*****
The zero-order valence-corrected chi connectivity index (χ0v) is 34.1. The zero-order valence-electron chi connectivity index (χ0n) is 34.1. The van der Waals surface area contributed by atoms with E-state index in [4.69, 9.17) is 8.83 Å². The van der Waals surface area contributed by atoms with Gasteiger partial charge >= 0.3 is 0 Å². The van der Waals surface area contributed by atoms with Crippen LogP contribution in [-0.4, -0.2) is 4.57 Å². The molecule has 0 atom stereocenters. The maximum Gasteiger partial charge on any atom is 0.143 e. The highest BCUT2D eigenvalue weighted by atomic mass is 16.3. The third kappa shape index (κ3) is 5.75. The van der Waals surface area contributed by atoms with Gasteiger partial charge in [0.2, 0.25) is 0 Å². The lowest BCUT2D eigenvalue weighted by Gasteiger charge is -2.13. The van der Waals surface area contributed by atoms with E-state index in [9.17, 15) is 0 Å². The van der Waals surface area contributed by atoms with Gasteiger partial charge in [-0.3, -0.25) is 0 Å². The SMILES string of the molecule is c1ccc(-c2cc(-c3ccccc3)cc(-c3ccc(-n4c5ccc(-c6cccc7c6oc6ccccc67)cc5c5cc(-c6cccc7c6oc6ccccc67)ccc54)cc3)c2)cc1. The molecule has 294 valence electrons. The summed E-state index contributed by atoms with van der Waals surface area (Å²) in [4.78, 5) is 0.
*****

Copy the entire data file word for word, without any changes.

The zero-order valence-corrected chi connectivity index (χ0v) is 34.1. The zero-order valence-electron chi connectivity index (χ0n) is 34.1. The van der Waals surface area contributed by atoms with E-state index in [4.69, 9.17) is 8.83 Å². The van der Waals surface area contributed by atoms with Gasteiger partial charge >= 0.3 is 0 Å². The van der Waals surface area contributed by atoms with Crippen LogP contribution in [-0.4, -0.2) is 4.57 Å². The molecule has 0 atom stereocenters. The maximum Gasteiger partial charge on any atom is 0.143 e. The highest BCUT2D eigenvalue weighted by atomic mass is 16.3. The third kappa shape index (κ3) is 5.75. The van der Waals surface area contributed by atoms with Gasteiger partial charge in [0.2, 0.25) is 0 Å². The lowest BCUT2D eigenvalue weighted by Gasteiger charge is -2.13. The van der Waals surface area contributed by atoms with E-state index in [9.17, 15) is 0 Å². The van der Waals surface area contributed by atoms with Gasteiger partial charge in [-0.3, -0.25) is 0 Å². The SMILES string of the molecule is c1ccc(-c2cc(-c3ccccc3)cc(-c3ccc(-n4c5ccc(-c6cccc7c6oc6ccccc67)cc5c5cc(-c6cccc7c6oc6ccccc67)ccc54)cc3)c2)cc1. The molecule has 294 valence electrons. The summed E-state index contributed by atoms with van der Waals surface area (Å²) in [4.78, 5) is 0.